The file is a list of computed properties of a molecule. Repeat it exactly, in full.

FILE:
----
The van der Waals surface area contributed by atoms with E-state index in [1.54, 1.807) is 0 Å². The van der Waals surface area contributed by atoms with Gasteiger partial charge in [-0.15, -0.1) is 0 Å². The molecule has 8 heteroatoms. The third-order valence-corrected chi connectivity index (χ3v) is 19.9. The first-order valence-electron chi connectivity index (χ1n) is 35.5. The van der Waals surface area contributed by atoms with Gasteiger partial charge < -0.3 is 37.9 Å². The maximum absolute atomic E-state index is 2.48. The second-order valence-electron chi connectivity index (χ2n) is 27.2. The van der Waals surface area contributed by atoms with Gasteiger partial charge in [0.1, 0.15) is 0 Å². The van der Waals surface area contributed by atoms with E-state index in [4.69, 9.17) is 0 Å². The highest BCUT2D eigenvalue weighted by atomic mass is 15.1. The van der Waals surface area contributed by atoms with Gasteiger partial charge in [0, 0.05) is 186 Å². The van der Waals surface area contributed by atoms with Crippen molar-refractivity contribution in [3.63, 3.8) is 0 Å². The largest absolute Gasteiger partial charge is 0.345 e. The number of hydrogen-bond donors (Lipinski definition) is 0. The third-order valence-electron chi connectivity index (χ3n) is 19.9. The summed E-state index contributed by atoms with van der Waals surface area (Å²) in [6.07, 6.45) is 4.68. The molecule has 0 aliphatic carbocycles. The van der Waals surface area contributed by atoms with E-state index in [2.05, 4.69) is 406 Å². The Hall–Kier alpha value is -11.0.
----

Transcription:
The van der Waals surface area contributed by atoms with E-state index in [1.54, 1.807) is 0 Å². The van der Waals surface area contributed by atoms with Gasteiger partial charge in [-0.15, -0.1) is 0 Å². The molecule has 8 heteroatoms. The third-order valence-corrected chi connectivity index (χ3v) is 19.9. The first-order valence-electron chi connectivity index (χ1n) is 35.5. The van der Waals surface area contributed by atoms with Gasteiger partial charge < -0.3 is 37.9 Å². The maximum absolute atomic E-state index is 2.48. The second-order valence-electron chi connectivity index (χ2n) is 27.2. The van der Waals surface area contributed by atoms with Gasteiger partial charge in [0.1, 0.15) is 0 Å². The van der Waals surface area contributed by atoms with E-state index in [4.69, 9.17) is 0 Å². The highest BCUT2D eigenvalue weighted by atomic mass is 15.1. The van der Waals surface area contributed by atoms with Gasteiger partial charge in [0, 0.05) is 186 Å². The van der Waals surface area contributed by atoms with Crippen molar-refractivity contribution in [3.63, 3.8) is 0 Å². The largest absolute Gasteiger partial charge is 0.345 e. The number of hydrogen-bond donors (Lipinski definition) is 0. The third-order valence-electron chi connectivity index (χ3n) is 19.9. The summed E-state index contributed by atoms with van der Waals surface area (Å²) in [6.07, 6.45) is 4.68. The molecule has 0 aliphatic carbocycles. The van der Waals surface area contributed by atoms with E-state index in [2.05, 4.69) is 406 Å². The Hall–Kier alpha value is -11.0.